Blogs Validity and Credability

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Blogs Validity and Credibility

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==Group Members:== [[1]]

Mackenzie Cann

Joanne Mallett

Mandy Adams

Sean Iannuzzi

Technology and Issue

Technology: Blogs

Issue: Validity and Credibility

Project Statement:

Within the last 4 years blogs have become considerably mainstream as a form a new media. As a form of participatory media people began to use blogs as a place to provide commentary or news on a chosen subject while others use them more as a “personal” online diary. As with any form of media, there are several substantial issues which surround blogs, including validity and credibility. Because blogs lack editors and “layers of review,” which are important features of journalism, they sometimes come into question with providing society with valid and credible content. Our group is interested at taking a further look into this issue surrounding blogs so that we can gain a better understanding of this increasingly popular form of new media.


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The history and origin of modern blogging is not clear and concrete. It was not one person but rather a network of people who worked off each other’s contributions which has lead to the blog as it is today. A blog is basically an online journal or diary that easily allows information and ideas to be shared. The name blog was
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actually coined from the derivative of web logs (5). The concept of a blog centers on simplicity. Normally a blog is a single page of entries but they can also have archives of older entries. A key characteristic of blogs is that they are organized in reverse-chronological order. The most recently added entry is displayed first on the main page and continued down in chronological order (2). Blogs are also immediate, in the sense that as soon as a blog is edited it will instantly be updated.

Blogs are normally public and available to anyone at anytime. A blog can contain text, hypertext, images, and links to video, audio and other web pages. Not only are blogs easily edited but created. At the website (1), it only takes a few short and simple steps, that lead even the most computer-illiterate through, creating your own personal blog. Blogs are a participatory media that use a conversational style of documentation. They can be focused on an array of particular interests such as: political, personal, business, health, travel, literary, research, legal or educational topics (4). For visual examples see The World of Blogs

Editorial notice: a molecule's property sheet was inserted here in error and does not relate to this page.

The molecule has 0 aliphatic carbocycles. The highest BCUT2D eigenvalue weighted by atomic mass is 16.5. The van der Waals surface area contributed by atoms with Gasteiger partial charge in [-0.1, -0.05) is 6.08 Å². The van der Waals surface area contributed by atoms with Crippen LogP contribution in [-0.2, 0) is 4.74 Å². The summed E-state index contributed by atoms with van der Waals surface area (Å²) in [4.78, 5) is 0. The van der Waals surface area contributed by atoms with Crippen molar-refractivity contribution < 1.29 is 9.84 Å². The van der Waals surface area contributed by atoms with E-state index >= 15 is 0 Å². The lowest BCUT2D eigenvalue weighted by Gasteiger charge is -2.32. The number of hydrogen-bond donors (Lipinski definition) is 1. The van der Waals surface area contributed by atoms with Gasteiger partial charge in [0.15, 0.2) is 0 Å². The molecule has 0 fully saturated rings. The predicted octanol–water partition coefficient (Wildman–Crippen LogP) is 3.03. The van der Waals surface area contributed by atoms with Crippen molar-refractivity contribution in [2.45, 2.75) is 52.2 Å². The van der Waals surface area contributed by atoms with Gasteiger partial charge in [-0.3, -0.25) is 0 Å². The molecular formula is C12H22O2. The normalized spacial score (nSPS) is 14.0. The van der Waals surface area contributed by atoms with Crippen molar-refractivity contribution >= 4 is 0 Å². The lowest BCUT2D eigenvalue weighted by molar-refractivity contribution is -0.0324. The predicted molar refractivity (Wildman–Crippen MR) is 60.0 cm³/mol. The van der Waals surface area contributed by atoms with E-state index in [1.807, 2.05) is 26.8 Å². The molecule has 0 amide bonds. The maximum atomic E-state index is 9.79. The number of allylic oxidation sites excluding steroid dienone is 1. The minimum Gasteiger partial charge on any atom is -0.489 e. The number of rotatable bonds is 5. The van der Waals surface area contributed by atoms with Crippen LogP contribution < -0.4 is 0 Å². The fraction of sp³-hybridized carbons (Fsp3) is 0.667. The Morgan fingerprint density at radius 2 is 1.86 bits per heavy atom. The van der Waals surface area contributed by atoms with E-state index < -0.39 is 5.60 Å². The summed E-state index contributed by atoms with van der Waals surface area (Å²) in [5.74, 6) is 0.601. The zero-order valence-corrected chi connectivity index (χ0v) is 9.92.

This wiki in particular is focused around the discussion of journalism blogs. These blogs are of prime interest for the fact that they invoke both criticism and debate. One serious argument that blogs consistently are faced with is the issue of whether or not they should be deemed credible or valid pieces of journalism, or even journalism at all. These fact alludes to blogs most attractive yet also most dangerous asset; the ability to edit freely. Being able to edit blogs free of restrictions and rules has lead largely to their success yet has also lead to some severe skepticism.

Ethics and Blogging

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"Let me propose a radical notion: The Weblog's greatest strength - its uncensored, unmediated, uncontrolled voice - is also its greatest weakness" - Rebecca Blood

Before we approach the concept of ethics within blogging, let me first define the idea of what is "ethical". Wikipedia defines ethics as "a major branch of philosophy, encompassing right conduct and good life. It is significantly broader than the common conception of analyzing right and wrong" (24). Basically, ethics are the moral conduct of how a person lives their lives. The rest of this article will explain what ethics in blogging are.

Blood postulates that weblogs are the "mavericks" of the online universe. She calls them mavericks because they are unpredictable, hard to control, and are a new face of the online world that has no precedent. "Two of their greatest strengths are their ability to filter an dissimate information to a widely dispersed audience, and their position outside the mainstream of mass media" (22). Essentially, bloggers can spread information to huge audiences, but are held less accountable for the validity and credibility of their content than traditional, mainstream reporters.

Being a non-professional, self "employed" writer can often lead to reporting for the sake of speed and sensationalism rather than focussed, factual analysis. thus, many bloggers feel there is a need for "self-policing", that is, to say, keeping one's self accountable for what they put online.

With more bloggers feeling that there should be a self-policing method or reporting, there exists a debate by what ethical code they should follow and by which guidelines. One particular site,, feels that as bloggers often classify themselves as "citizen journalists" (see next section), they should follow a code of ethics. [[2]]The writers on the site modified the Society of Professional Journalists Code of Ethics (21), to match the blogger way of life. The modified code goes as follows:

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1. Be honest and fair. This includes avoiding plagiarism, altering photographic content without disclosure, and misrepresentation. Identify and link to sources whenever feasible and distinguish factual information and commentary from advertising.